Every year in late February or early March an organization in Hollywood called the Academy of Motion Pictures and Sciences gets together to honor films from the previous year. This ceremony is called the Academy Awards, and to be recognized by them is the highest praise a film can receive.
The first ceremony in 1929 was a private dinner for 250 people hosted by a movie producer named Louis B. Mayer. The awards proved to be so popular that the ceremony has been broadcast ever since; first on radio then, beginning in 1953, on television.
It is considered a great honor to be nominated for an Academy Award, and a once-in-a-lifetime event for many of the people lucky enough to attend. The nominees get to wear beautiful suits and gowns and walk a red carpet — over 36 million people worldwide watched the 2009 ceremony, so you can imagine how nervous and excited the nominees might have been!
Who is Oscar?
You may have heard both the statuettes the Academy gives as prizes and the ceremony itself referred to as "The Oscars"...but who is this Oscar anyway? It's hard to say, since the popular nickname has been around almost as long as the awards have! An actress named Bette Davis claimed in 1936 that she named the statue after her husband, while Walt Disney called his "Oscar" as a joke after he won one in 1932.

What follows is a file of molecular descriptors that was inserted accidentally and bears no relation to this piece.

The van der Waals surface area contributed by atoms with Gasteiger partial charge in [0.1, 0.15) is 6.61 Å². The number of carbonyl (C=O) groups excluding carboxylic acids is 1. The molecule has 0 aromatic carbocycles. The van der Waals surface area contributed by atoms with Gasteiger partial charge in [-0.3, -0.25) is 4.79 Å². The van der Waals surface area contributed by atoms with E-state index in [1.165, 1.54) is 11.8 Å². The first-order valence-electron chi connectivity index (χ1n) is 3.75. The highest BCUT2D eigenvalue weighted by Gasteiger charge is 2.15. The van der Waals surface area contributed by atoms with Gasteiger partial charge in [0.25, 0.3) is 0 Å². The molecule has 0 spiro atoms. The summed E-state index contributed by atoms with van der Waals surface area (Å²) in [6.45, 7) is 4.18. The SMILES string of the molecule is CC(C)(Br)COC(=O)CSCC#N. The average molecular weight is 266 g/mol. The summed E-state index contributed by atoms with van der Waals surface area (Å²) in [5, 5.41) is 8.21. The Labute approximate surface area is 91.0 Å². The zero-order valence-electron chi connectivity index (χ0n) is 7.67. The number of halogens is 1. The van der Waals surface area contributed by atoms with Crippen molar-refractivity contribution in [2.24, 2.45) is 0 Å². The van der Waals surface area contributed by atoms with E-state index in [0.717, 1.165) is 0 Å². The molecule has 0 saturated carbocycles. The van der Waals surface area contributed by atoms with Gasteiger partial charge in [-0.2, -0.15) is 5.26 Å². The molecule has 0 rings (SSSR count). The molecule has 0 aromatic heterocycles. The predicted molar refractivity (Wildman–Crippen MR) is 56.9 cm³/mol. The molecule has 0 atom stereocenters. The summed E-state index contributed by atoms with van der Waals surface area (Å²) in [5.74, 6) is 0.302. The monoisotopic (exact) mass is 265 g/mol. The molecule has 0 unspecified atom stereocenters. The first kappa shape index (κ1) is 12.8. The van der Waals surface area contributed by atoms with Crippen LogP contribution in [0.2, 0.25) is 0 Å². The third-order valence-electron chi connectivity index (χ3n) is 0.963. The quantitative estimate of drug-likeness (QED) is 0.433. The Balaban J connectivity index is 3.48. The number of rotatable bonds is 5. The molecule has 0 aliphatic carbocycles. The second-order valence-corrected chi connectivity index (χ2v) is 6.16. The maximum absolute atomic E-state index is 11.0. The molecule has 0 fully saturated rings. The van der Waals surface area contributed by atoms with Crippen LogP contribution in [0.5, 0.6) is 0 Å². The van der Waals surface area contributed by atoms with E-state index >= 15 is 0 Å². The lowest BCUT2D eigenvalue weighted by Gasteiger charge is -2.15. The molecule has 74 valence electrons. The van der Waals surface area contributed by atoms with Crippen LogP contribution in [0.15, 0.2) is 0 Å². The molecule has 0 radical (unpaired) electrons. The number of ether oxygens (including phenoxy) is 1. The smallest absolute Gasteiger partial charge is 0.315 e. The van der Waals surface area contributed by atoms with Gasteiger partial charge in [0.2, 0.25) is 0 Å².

However, popular legend says that Margaret Herrick, a librarian and director at the Academy, saw the statuette in 1931 and said that the little bald guy looked just like her Uncle Oscar! A journalist happened to be in the same room and, when writing about the awards, referred to them as such — the nickname caught on, and the Academy finally made it official in 1939.